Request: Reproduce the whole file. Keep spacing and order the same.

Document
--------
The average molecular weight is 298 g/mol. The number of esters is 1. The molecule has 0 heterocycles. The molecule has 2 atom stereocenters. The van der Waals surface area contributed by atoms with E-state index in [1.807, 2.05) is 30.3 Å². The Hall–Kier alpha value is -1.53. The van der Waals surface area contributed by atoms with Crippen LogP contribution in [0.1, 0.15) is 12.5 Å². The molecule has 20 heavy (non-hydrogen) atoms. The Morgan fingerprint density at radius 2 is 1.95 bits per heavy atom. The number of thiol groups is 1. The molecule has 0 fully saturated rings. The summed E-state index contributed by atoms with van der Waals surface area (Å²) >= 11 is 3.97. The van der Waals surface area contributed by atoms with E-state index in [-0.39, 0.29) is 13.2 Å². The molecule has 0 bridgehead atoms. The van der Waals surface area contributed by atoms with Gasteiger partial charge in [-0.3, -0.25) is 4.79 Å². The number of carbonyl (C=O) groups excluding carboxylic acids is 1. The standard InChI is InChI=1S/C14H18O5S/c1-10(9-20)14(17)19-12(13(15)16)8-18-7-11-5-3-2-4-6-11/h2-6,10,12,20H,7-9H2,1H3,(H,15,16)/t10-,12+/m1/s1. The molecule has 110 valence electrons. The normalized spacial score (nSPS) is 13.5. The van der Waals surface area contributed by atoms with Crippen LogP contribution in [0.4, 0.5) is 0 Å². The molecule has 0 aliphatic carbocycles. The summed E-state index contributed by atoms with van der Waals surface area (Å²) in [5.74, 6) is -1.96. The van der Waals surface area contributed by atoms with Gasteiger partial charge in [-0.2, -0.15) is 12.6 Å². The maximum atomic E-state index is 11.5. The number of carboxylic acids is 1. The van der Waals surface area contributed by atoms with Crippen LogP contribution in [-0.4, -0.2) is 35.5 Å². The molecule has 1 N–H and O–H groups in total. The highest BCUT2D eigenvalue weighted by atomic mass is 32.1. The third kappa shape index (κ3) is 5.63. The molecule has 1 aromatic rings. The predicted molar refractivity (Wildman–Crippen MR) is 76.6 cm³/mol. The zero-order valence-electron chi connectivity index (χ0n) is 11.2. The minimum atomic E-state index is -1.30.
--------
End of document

The average molecular weight is 298 g/mol. The number of esters is 1. The molecule has 0 heterocycles. The molecule has 2 atom stereocenters. The van der Waals surface area contributed by atoms with E-state index in [1.807, 2.05) is 30.3 Å². The Hall–Kier alpha value is -1.53. The van der Waals surface area contributed by atoms with Crippen LogP contribution in [0.1, 0.15) is 12.5 Å². The molecule has 20 heavy (non-hydrogen) atoms. The Morgan fingerprint density at radius 2 is 1.95 bits per heavy atom. The number of thiol groups is 1. The molecule has 0 fully saturated rings. The summed E-state index contributed by atoms with van der Waals surface area (Å²) >= 11 is 3.97. The van der Waals surface area contributed by atoms with E-state index in [-0.39, 0.29) is 13.2 Å². The molecule has 0 bridgehead atoms. The van der Waals surface area contributed by atoms with Gasteiger partial charge in [-0.3, -0.25) is 4.79 Å². The number of carbonyl (C=O) groups excluding carboxylic acids is 1. The standard InChI is InChI=1S/C14H18O5S/c1-10(9-20)14(17)19-12(13(15)16)8-18-7-11-5-3-2-4-6-11/h2-6,10,12,20H,7-9H2,1H3,(H,15,16)/t10-,12+/m1/s1. The molecule has 110 valence electrons. The normalized spacial score (nSPS) is 13.5. The van der Waals surface area contributed by atoms with Crippen LogP contribution in [0.4, 0.5) is 0 Å². The molecule has 0 aliphatic carbocycles. The summed E-state index contributed by atoms with van der Waals surface area (Å²) in [5.74, 6) is -1.96. The van der Waals surface area contributed by atoms with Gasteiger partial charge in [-0.2, -0.15) is 12.6 Å². The maximum atomic E-state index is 11.5. The number of carboxylic acids is 1. The van der Waals surface area contributed by atoms with Crippen LogP contribution in [-0.4, -0.2) is 35.5 Å². The molecule has 1 N–H and O–H groups in total. The highest BCUT2D eigenvalue weighted by atomic mass is 32.1. The third kappa shape index (κ3) is 5.63. The molecule has 1 aromatic rings. The predicted molar refractivity (Wildman–Crippen MR) is 76.6 cm³/mol. The zero-order valence-electron chi connectivity index (χ0n) is 11.2. The minimum atomic E-state index is -1.30.